Social Media to promote political messages? Watch

jay111a
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After the data anylitica scandal and the interference in US elections by Russia and gods knows what else, wouldn't it be a good idea for British politicians to boycott social media as a means of campaigning?

I can see the problem in this however as unfortunately this could be the only means of reaching out to many younger voters. So is it better to be safe than sorry? Is it better to find a technological means of filtering out all the fake stuff?

It is absolutely mental, I could start posting any nonsense on social media and on the principle that you "throw enough **** some will stick" some people could start to believe it!

I got rid of Facebook years ago and this is about the extent of my social media use unless youtube counts tho I mainly watch star wars videos so I'm not affected too badly. Some people live their whole lives online so it seems logical that they will be influenced by fake content especially if they dont have the critical thinking skills to question the validity of what they are reading.

Any insights into this? I'd be interested to hear the views of younger people who use technology aswell as older people who dont so much, especially if the views oppose eachother 🤔😊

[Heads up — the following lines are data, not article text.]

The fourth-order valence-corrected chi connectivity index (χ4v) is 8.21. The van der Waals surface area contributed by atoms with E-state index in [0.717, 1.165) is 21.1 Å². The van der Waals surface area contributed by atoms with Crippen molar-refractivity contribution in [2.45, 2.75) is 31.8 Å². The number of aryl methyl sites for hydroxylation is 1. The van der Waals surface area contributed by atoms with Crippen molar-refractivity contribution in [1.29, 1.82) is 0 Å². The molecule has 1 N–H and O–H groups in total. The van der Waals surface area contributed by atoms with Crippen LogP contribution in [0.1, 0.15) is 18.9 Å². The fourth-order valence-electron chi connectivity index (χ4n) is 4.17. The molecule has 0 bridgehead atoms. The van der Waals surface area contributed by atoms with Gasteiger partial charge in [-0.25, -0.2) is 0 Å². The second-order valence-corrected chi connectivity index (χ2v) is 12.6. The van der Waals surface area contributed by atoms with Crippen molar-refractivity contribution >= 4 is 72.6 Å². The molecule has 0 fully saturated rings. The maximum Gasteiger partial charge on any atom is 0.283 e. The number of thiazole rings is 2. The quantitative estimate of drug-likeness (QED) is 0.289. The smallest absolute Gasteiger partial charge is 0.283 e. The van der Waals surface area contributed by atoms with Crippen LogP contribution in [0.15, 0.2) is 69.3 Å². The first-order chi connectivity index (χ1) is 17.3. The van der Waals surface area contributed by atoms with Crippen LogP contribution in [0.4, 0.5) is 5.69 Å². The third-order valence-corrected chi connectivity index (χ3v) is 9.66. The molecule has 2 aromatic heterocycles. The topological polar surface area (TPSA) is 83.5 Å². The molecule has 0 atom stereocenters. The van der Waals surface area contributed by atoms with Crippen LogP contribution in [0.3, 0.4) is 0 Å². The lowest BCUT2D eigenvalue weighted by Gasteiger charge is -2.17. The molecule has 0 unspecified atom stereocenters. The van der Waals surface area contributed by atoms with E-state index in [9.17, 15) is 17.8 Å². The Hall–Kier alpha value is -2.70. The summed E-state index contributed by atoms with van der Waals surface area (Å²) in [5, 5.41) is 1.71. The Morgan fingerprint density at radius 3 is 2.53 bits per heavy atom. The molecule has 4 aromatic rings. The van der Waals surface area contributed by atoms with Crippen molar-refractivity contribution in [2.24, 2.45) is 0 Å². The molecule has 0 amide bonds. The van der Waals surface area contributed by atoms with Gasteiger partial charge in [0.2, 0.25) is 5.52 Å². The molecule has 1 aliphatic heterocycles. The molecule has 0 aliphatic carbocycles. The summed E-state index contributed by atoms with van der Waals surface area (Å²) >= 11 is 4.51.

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Chronoscope
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(Original post by jay111a)
After the data anylitica scandal and the interference in US elections by Russia and gods knows what else, wouldn't it be a good idea for British politicians to boycott social media as a means of campaigning?

I can see the problem in this however as unfortunately this could be the only means of reaching out to many younger voters. So is it better to be safe than sorry? Is it better to find a technological means of filtering out all the fake stuff?

It is absolutely mental, I could start posting any nonsense on social media and on the principle that you "throw enough **** some will stick" some people could start to believe it!

I got rid of Facebook years ago and this is about the extent of my social media use unless youtube counts tho I mainly watch star wars videos so I'm not affected too badly. Some people live their whole lives online so it seems logical that they will be influenced by fake content especially if they dont have the critical thinking skills to question the validity of what they are reading.

Any insights into this? I'd be interested to hear the views of younger people who use technology aswell as older people who dont so much, especially if the views oppose eachother 🤔😊
I follow my local party pages on social media, and try to read different news so try to get different sides to the story. But don't visit FB every day so also not too affected - although I know in college we were taught a bit about fake news as and what is a valid source of information etc. Saw a couple of documentaries when fake news was starting to hit the headlines a few years ago.